City council approves Chicago Fire training facility

Land initially intended for affordable housing

Alderman Jeanette Taylor and CHA official Ann McKenzie  with an aerial of the soccer facility (Twitter, CHA, Google Maps, Getty)
Alderman Jeanette Taylor and CHA official Ann McKenzie  with an aerial of the soccer facility (Twitter, CHA, Google Maps, Getty)

The Chicago City Council approved a hotly contested plan to build a soccer training facility on land owned by the Chicago Housing Authority, after initially rejecting it.

On Tuesday, the Zoning committee voted 7-5 to reject a revised proposal to build a training facility for the Chicago Fire soccer club on the Near West Side, the Chicago Tribune reported. Less than a day later, however, exiting zoning chair Ald. Tom Tunney took up a second vote.

With more aldermen in attendance at the second vote on Wednesday, the proposal was approved in a 10-5 vote. After further discussion, the plan got full council approval in a 37-11 vote.

The $80 million, 24-acre complex will include two hybrid grass pitches, a goalkeeper pitch, three synthetic turf pitches, an underground heating system, a 147-vehicle parking structure and an office building.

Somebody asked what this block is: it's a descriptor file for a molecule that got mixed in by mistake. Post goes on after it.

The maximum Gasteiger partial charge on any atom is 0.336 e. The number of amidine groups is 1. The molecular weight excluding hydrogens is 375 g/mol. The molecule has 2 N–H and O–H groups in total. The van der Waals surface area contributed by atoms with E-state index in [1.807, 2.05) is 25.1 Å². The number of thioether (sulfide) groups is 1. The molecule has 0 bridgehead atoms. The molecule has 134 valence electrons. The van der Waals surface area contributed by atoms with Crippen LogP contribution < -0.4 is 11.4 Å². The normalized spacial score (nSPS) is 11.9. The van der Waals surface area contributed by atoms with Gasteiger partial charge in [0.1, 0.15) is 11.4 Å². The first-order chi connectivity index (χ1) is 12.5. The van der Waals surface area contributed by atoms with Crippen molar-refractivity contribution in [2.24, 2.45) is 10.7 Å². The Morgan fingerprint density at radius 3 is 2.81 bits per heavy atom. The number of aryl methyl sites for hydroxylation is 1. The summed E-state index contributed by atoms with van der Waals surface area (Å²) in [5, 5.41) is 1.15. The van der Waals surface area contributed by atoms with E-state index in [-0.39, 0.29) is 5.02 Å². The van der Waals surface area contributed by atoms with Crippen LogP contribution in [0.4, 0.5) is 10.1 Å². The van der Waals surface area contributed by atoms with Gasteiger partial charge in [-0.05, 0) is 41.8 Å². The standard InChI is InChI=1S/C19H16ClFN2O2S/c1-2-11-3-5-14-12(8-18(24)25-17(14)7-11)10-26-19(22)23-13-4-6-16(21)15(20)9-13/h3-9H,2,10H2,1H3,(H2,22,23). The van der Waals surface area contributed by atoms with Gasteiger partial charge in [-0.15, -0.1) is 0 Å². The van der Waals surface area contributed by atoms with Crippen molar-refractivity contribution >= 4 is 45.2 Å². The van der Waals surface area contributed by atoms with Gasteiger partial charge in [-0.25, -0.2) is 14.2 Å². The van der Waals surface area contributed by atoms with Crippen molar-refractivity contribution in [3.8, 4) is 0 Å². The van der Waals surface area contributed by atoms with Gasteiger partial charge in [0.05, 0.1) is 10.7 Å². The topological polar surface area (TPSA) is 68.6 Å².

The site is where ABLA public housing complexes once stood. A number of advocates tried to block the new project.

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“In this proposal, land that is promised for desperately needed affordable housing to predominantly serve the needs of Black families will be given to a billionaire with negligible benefits for the thousands of families of color seeking to live in Chicago’s opportunity areas,” a group of opponents, including members of the Chicago Lawyers’ Committee for Civil Rights, wrote in a letter to the city’s Plan Commission.

Some have said that the CHA, which supports the soccer facility being built, has fallen behind on its promise to create more affordable housing for the city.

”The Plan for Transformation has failed. They absolutely have not built any housing,” Ald. Jeanette Taylor said at the Tuesday meeting. “CHA has a responsibility to not only come to the council but to do something different. They haven’t done what they’re supposed to do.”

CHA official Ann McKenzie insisted the soccer facility wouldn’t result in a loss of affordable housing.

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Joe Mansueto and the Chicago Housing Authority owned land at Roosevelt Road and Ashland Avenue (Getty, Chicago Fire FC, Google Maps)
CHA land goes to billionaire’s pro soccer team, despite housing shortage

— Victoria Pruitt